“Our challenge will be that these young men and women have had capabilities, authorities and responsibilities as captains that I didn't have as a two-star general -- and I'm not exaggerating a bit when I say that,” he told the panel. “And so continuing their development, … from that point, that much higher entry level than I had, is our challenge.”
Dempsey said troops simply won’t accept a return to the pre-conflict way of training. “If we were a rubber band and have been stretched over the last 10 years, we can't let ourselves simply contract back to our previous shape, because they won't stand for that,” he said.
Making training as challenging as possible to ensure readiness, despite what’s expected to be an era of reduced resourcing, is the goal behind the new Army Training Concept. Introduced in the Army’s 2010 Posture Statement, it provides the vision of the way ahead for the 2012-2020 modular force.
The idea, Dempsey wrote in Army Magazine, is “to make training more rigorous and relevant by leveraging technology to create challenging training environments for our leaders.”
The concept strikes a balance between operational and institutional training requirements and offers different ways to train beyond 2012 that will maintain current capabilities while producing the next generation of agile, ready forces.
A centerpiece of the Army Training Concept is Tradoc’s “Training Brain.” This blend of capabilities, systems, networks and data repositories directly from the Joint Training Counter-Improvised Explosive Device Operations Integration Center puts soldiers smack in the middle of realistic operational environments.
It “allows us to pull [a] stream of real-world data from current operations in Iraq and Afghanistan, declassify it, and use it to build realistic scenarios to support training throughout the Army,” Dempsey wrote.
In addition, the Army is using the Training Brain to create videos based on recent battles and operations to make them accessible on the Army Training Network. “Soldiers can use this as a tool to facilitate their own learning, whether they’re in a schoolhouse environment, conducting home-station training or even deployed,” Dempsey wrote.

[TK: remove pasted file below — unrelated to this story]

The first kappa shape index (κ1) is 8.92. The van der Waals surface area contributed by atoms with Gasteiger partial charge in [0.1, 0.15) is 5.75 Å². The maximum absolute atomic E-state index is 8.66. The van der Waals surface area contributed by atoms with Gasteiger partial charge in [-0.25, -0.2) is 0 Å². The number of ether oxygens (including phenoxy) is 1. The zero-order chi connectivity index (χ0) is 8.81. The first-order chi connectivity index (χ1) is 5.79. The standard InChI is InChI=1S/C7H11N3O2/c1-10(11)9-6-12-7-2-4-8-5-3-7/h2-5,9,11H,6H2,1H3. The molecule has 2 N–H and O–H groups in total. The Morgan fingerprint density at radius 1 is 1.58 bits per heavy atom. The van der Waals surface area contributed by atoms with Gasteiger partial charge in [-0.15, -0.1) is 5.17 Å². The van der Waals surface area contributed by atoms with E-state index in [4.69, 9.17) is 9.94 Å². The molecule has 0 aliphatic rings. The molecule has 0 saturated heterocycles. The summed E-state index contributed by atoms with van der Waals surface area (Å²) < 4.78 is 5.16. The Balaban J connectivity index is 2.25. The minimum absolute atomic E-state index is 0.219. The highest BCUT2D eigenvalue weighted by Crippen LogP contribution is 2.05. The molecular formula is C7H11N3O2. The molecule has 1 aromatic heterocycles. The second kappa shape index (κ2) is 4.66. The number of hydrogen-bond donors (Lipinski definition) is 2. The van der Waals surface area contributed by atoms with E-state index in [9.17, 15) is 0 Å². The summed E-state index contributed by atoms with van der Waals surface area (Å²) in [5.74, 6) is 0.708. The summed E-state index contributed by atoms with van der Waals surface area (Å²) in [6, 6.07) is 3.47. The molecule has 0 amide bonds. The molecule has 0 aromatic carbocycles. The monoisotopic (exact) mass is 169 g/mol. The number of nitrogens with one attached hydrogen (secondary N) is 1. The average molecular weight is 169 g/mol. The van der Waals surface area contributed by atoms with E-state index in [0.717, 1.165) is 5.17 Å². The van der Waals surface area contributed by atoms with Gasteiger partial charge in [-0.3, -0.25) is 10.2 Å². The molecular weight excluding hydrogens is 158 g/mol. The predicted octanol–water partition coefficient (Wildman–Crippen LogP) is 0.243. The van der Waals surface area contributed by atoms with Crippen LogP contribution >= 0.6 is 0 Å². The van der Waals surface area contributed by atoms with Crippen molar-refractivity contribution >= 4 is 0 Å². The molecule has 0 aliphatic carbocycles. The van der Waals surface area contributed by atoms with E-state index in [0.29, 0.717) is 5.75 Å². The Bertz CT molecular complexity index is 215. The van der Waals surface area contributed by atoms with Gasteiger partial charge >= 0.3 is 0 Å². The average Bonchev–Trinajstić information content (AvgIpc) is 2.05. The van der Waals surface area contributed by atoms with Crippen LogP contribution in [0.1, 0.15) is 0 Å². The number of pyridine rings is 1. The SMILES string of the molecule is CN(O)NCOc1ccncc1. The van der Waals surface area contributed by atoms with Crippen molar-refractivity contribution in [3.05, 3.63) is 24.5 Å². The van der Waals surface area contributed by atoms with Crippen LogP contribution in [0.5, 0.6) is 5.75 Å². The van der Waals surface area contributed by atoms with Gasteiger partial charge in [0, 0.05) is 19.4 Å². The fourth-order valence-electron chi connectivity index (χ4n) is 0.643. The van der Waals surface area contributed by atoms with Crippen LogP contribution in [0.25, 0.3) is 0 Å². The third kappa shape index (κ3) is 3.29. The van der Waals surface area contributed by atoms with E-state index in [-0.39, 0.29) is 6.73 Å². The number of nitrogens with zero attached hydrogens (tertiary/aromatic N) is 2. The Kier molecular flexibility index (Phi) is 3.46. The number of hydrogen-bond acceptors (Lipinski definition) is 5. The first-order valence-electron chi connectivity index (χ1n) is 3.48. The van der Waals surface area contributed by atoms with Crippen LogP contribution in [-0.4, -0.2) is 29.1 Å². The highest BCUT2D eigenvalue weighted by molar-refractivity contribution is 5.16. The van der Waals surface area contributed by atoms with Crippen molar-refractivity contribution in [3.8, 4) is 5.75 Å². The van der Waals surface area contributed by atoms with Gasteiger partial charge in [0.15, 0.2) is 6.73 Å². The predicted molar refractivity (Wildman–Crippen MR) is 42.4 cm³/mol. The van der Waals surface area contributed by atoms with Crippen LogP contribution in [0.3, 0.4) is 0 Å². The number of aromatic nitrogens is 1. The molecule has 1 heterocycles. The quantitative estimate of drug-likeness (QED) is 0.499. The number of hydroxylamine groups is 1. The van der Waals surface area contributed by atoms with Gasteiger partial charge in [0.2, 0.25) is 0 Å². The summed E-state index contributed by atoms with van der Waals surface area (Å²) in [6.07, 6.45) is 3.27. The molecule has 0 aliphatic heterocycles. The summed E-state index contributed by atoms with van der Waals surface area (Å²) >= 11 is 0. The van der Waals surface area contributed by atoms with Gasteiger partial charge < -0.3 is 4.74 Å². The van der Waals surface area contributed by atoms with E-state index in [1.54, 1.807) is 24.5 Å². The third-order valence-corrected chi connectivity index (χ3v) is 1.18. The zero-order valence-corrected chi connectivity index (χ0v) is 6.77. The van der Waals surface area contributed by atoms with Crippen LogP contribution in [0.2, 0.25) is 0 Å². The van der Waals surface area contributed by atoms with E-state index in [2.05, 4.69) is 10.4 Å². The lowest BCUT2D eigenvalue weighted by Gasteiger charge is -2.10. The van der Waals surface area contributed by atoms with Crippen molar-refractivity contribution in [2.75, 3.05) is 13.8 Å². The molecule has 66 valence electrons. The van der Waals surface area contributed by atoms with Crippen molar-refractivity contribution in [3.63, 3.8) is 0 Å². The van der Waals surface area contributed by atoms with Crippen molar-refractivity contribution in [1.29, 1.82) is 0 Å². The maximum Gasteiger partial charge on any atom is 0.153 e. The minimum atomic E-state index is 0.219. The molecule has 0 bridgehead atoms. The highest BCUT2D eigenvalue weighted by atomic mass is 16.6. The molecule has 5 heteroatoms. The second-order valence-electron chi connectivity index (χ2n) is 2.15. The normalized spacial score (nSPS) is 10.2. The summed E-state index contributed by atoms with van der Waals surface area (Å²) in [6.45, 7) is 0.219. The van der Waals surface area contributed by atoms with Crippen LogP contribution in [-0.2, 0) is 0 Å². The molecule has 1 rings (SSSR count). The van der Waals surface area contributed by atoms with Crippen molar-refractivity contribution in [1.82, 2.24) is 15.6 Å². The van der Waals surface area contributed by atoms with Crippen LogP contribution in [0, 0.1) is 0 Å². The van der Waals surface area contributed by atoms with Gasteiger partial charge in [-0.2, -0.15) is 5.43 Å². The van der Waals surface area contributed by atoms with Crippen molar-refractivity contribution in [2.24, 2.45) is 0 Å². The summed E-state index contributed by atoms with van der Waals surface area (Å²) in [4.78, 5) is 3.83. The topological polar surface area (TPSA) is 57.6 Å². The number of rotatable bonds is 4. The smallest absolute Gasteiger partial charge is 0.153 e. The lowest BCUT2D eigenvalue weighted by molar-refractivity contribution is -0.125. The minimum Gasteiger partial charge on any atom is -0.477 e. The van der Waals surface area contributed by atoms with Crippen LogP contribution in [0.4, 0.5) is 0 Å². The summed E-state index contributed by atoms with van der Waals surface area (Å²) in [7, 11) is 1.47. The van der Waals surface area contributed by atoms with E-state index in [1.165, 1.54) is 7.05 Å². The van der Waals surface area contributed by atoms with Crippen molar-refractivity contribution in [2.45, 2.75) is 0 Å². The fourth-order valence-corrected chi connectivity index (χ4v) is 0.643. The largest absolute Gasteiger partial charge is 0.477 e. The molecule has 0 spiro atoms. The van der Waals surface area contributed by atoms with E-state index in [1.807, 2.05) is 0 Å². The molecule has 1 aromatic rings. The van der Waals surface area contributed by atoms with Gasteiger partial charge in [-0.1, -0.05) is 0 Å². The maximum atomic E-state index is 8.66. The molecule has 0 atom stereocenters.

Meanwhile, the general said, Training Brain is helping the Army evolve massive, multiplayer online role-playing games. These provide a forum for soldiers and leaders to interact and collaborate using common scenarios in a virtual environment -- not only with soldiers within their own units, but across the Army.
“This enables us to provide realistic and relevant training and learning opportunities at the point of need,” Dempsey said, while making training student- rather than instructor-centric.
Dempsey shared the contents of an email he had received from a Tradoc schoolhouse. Captains attending a career course had organized voluntarily into teams so they could compete against one another in an online role-playing game based on a relevant training scenario. The officers, he said, began giving up their lunch periods, coming in early and staying late so they could continue their training experience on their own time.
“This Army training captures the imagination, challenges the participants and allows them to adapt the material to facilitate their learning needs,” Dempsey said. It’s “a far cry from the death-by-PowerPoint approach with which many of us are all too familiar.”
Dempsey offered assurance that Army training will never lose sight of the fundamentals of “move, shoot and communicate.” But looking toward the future, he said, leader-development programs must produce leaders who are inquisitive, creative and adaptable.
“It should be clear to all after more than nine years of conflict that the development of adaptive leaders who are comfortable operating in ambiguity and complexity will increasingly be our competitive advantage against future threats to our nation,” he said.
With that in mind, Dempsey said he makes a series of promises to students in pre-command courses who are preparing to become battalion and brigade commanders and command sergeants major.
“I promise them that the future security environment will never play out exactly the way we’ve envisioned. History confirms this,” he said. “I promise that we will not provide the optimal organizational design nor perfectly design the equipment that they will need when they enter into a future mission. History -- especially recent events -- confirms this as well, although we do our best not to get it too wrong.
“And I promise that the guidance they receive from ‘higher headquarters’ will always come a little later than needed,” he said. “We would be ill-advised to think that we will do much better than our predecessors in that regard.
“What I promise, however -- and this, too, is confirmed by our history is that it is always the leaders on point who are able to take what we give them, adapt to the environment in which they are placed and accomplish the mission,” Dempsey continued. “Leader development becomes job No. 1.”